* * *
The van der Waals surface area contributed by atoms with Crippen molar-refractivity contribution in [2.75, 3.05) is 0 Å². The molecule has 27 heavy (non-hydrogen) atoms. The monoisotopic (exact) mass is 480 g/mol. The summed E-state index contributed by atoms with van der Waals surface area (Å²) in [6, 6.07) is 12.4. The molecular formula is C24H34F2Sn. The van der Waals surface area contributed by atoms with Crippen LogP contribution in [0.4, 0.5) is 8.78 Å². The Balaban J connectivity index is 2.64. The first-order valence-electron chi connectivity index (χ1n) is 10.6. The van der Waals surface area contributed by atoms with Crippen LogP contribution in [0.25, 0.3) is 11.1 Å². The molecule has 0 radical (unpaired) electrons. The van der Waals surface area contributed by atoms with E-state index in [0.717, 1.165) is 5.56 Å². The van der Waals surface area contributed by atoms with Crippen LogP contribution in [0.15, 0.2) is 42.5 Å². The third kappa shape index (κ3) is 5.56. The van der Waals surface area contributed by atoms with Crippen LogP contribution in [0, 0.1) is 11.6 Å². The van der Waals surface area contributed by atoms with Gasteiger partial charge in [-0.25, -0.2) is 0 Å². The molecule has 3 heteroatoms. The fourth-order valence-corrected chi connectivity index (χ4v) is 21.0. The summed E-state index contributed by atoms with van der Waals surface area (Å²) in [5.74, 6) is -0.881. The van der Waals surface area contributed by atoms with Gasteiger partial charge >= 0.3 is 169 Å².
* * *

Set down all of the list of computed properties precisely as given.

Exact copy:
The van der Waals surface area contributed by atoms with Crippen molar-refractivity contribution in [2.75, 3.05) is 0 Å². The molecule has 27 heavy (non-hydrogen) atoms. The monoisotopic (exact) mass is 480 g/mol. The summed E-state index contributed by atoms with van der Waals surface area (Å²) in [6, 6.07) is 12.4. The molecular formula is C24H34F2Sn. The van der Waals surface area contributed by atoms with Crippen LogP contribution in [0.4, 0.5) is 8.78 Å². The Balaban J connectivity index is 2.64. The first-order valence-electron chi connectivity index (χ1n) is 10.6. The van der Waals surface area contributed by atoms with Crippen LogP contribution in [0.25, 0.3) is 11.1 Å². The molecule has 0 radical (unpaired) electrons. The van der Waals surface area contributed by atoms with E-state index in [0.717, 1.165) is 5.56 Å². The van der Waals surface area contributed by atoms with Crippen LogP contribution in [0.15, 0.2) is 42.5 Å². The third kappa shape index (κ3) is 5.56. The van der Waals surface area contributed by atoms with Crippen LogP contribution in [0, 0.1) is 11.6 Å². The van der Waals surface area contributed by atoms with Gasteiger partial charge in [-0.25, -0.2) is 0 Å². The molecule has 3 heteroatoms. The fourth-order valence-corrected chi connectivity index (χ4v) is 21.0. The summed E-state index contributed by atoms with van der Waals surface area (Å²) in [5.74, 6) is -0.881. The van der Waals surface area contributed by atoms with Gasteiger partial charge >= 0.3 is 169 Å².